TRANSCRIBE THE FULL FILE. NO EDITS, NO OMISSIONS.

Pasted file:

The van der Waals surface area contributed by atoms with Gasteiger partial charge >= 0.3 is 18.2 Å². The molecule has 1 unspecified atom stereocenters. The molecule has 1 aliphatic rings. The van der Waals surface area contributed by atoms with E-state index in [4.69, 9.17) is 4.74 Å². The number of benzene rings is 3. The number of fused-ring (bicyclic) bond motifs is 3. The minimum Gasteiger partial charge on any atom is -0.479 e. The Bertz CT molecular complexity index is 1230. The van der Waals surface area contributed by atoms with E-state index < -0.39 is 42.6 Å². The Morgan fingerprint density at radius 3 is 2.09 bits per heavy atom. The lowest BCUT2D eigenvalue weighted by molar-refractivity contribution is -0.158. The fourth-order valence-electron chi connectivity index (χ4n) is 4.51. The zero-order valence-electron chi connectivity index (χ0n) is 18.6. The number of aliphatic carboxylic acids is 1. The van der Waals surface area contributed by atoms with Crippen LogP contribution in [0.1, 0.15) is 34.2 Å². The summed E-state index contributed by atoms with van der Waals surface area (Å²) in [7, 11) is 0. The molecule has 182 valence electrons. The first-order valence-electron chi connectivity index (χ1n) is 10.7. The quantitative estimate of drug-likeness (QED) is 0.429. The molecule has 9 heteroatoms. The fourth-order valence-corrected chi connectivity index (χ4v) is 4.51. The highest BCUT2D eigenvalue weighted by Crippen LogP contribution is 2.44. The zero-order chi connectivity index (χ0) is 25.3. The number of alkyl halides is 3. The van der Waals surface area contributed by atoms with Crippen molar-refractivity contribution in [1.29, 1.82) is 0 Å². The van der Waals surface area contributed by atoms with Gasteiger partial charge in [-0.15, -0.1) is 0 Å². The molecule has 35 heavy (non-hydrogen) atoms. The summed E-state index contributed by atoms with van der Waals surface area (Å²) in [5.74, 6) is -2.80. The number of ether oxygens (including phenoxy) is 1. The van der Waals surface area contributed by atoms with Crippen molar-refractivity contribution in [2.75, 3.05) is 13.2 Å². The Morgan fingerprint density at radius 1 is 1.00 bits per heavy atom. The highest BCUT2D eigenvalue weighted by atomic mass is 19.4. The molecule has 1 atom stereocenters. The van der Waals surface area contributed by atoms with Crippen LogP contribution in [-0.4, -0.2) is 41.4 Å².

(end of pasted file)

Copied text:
The van der Waals surface area contributed by atoms with Gasteiger partial charge >= 0.3 is 18.2 Å². The molecule has 1 unspecified atom stereocenters. The molecule has 1 aliphatic rings. The van der Waals surface area contributed by atoms with E-state index in [4.69, 9.17) is 4.74 Å². The number of benzene rings is 3. The number of fused-ring (bicyclic) bond motifs is 3. The minimum Gasteiger partial charge on any atom is -0.479 e. The Bertz CT molecular complexity index is 1230. The van der Waals surface area contributed by atoms with E-state index < -0.39 is 42.6 Å². The Morgan fingerprint density at radius 3 is 2.09 bits per heavy atom. The lowest BCUT2D eigenvalue weighted by molar-refractivity contribution is -0.158. The fourth-order valence-electron chi connectivity index (χ4n) is 4.51. The zero-order valence-electron chi connectivity index (χ0n) is 18.6. The number of aliphatic carboxylic acids is 1. The van der Waals surface area contributed by atoms with Crippen LogP contribution in [0.1, 0.15) is 34.2 Å². The summed E-state index contributed by atoms with van der Waals surface area (Å²) in [7, 11) is 0. The molecule has 182 valence electrons. The first-order valence-electron chi connectivity index (χ1n) is 10.7. The quantitative estimate of drug-likeness (QED) is 0.429. The molecule has 9 heteroatoms. The fourth-order valence-corrected chi connectivity index (χ4v) is 4.51. The highest BCUT2D eigenvalue weighted by Crippen LogP contribution is 2.44. The zero-order chi connectivity index (χ0) is 25.3. The number of alkyl halides is 3. The van der Waals surface area contributed by atoms with Crippen molar-refractivity contribution in [1.29, 1.82) is 0 Å². The van der Waals surface area contributed by atoms with Gasteiger partial charge in [-0.15, -0.1) is 0 Å². The molecule has 35 heavy (non-hydrogen) atoms. The summed E-state index contributed by atoms with van der Waals surface area (Å²) in [5.74, 6) is -2.80. The number of ether oxygens (including phenoxy) is 1. The van der Waals surface area contributed by atoms with Crippen molar-refractivity contribution in [2.75, 3.05) is 13.2 Å². The Morgan fingerprint density at radius 1 is 1.00 bits per heavy atom. The highest BCUT2D eigenvalue weighted by atomic mass is 19.4. The molecule has 1 atom stereocenters. The van der Waals surface area contributed by atoms with Crippen LogP contribution in [-0.4, -0.2) is 41.4 Å².